Nationalize The Banks

13 Sep

Benjamin Franklin’s famous definition of insanity as “doing something over and over again, and expecting different results” reflects our complacency and failure to substantively act in the wake ‘great credit crash’. In a Saturday, Sept. 12th article in the New York Times titled “A Year Later, Little Change on Wall St.” banks still sell and trade unregulated derivatives, despite their role in last fall’s chaos. ” The contradictory and suicidal nature of our banking establishment have revealed the shallow “state of exception” that we have lost and, it beckons us to remember in order to prevent another collapse.

According to Webster’s dictionary , Profit is defined as: 1) A valuable return; or, 2) the excess of returns over an expenditure in a transaction or series of transactions; however, in Das Kapital, Marx’s corresponding definition of profit offers a more salient definition and critical definition of profit as accumulation of surplus-value of capital. As later Marxist theorist Ernest Mandel describes it in his introduction to Marx’s “Capital: volume one”:

” Capital is thus, by definition, value looking for accretion, for surplus-value.’ ‘But if capital produces surplus-value, surplus-value also produces additional capital….The basic drive of the capitalist mode of production is the drive to accumulate capital” (pg. 60).

Therefore, the accumulation of capital (i.e. profit and expansion) through this byproduct of the market is familiar to capitalism, however, it has manifested itself upon us as built on the backs of a slave society of debt an hazardous trading.

In capital, Marx postulates that the only difference between the capitalist mode of production and the older slave societies is the extraction of surplus value. It is all involuntary; in the current market there is no choice, to buy our houses, go to school, and in many cases pay medical bills we have to go to one of the three big banks: JP Morgan Chase, Wells Fargo, and Bank of America.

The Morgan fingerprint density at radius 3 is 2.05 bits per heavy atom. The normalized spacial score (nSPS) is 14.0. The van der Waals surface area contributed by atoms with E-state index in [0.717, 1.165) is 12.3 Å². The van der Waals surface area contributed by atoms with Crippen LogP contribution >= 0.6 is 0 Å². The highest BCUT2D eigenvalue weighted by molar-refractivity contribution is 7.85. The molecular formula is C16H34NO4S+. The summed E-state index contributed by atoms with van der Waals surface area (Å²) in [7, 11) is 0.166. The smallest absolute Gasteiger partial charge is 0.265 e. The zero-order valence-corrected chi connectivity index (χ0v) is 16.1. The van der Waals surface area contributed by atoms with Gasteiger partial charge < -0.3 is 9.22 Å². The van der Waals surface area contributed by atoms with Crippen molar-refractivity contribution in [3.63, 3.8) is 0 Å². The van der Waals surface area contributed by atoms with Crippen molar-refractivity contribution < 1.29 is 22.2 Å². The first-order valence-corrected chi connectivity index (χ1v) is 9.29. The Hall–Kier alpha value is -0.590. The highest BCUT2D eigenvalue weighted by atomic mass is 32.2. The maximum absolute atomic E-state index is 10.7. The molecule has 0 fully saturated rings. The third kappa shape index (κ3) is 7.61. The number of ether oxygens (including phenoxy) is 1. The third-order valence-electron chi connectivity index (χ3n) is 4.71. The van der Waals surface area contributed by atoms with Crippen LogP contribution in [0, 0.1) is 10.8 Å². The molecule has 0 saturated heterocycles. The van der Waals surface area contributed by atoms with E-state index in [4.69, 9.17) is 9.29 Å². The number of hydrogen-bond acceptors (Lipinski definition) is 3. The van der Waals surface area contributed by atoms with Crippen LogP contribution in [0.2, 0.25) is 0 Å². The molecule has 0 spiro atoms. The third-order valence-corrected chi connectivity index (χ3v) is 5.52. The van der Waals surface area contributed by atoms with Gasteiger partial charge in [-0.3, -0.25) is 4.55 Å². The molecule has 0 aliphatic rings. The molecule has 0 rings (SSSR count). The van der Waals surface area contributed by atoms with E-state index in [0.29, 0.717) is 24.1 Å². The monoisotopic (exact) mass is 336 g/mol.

That exploitation stems from the unregulated markets. The financiers have their hands in every facet of our lives, they lend us capital and manage our individual capital that we need for the simple production and reproduction of our lives. When we invest and when we save and when we attempt to improve our standard of living that is the capitalists’ profit. In his commondreams.org article on Saturday the 12th, on the unregulated financial market, Ralph Nader illustrates the ‘accumulation of surplus value’ in life insurance policies:

“The bankers plan to buy ‘life settlements,’ life insurance policies that ill and elderly people sell for cash–…depending on the life expectancy of the insured person. Then they plan to ‘securitize’ these policies…by packaging hundred or thousands together into bonds. They will then resell these bonds to investors, like big pension funds, who will receive the payouts when people with the insurance die.”

The concept of “biopolitics” conceived by Antonio Negri and Michael Hardt adequately describe the seizure of the means of production in the 21st century finance markets. Mr. Nader is describing the seizure of raw biopower, which will essentially allow them to profit, and thus as Marx presumed, the world of finance is built on slaves to debt & biopower. The reason for this is clear: greed.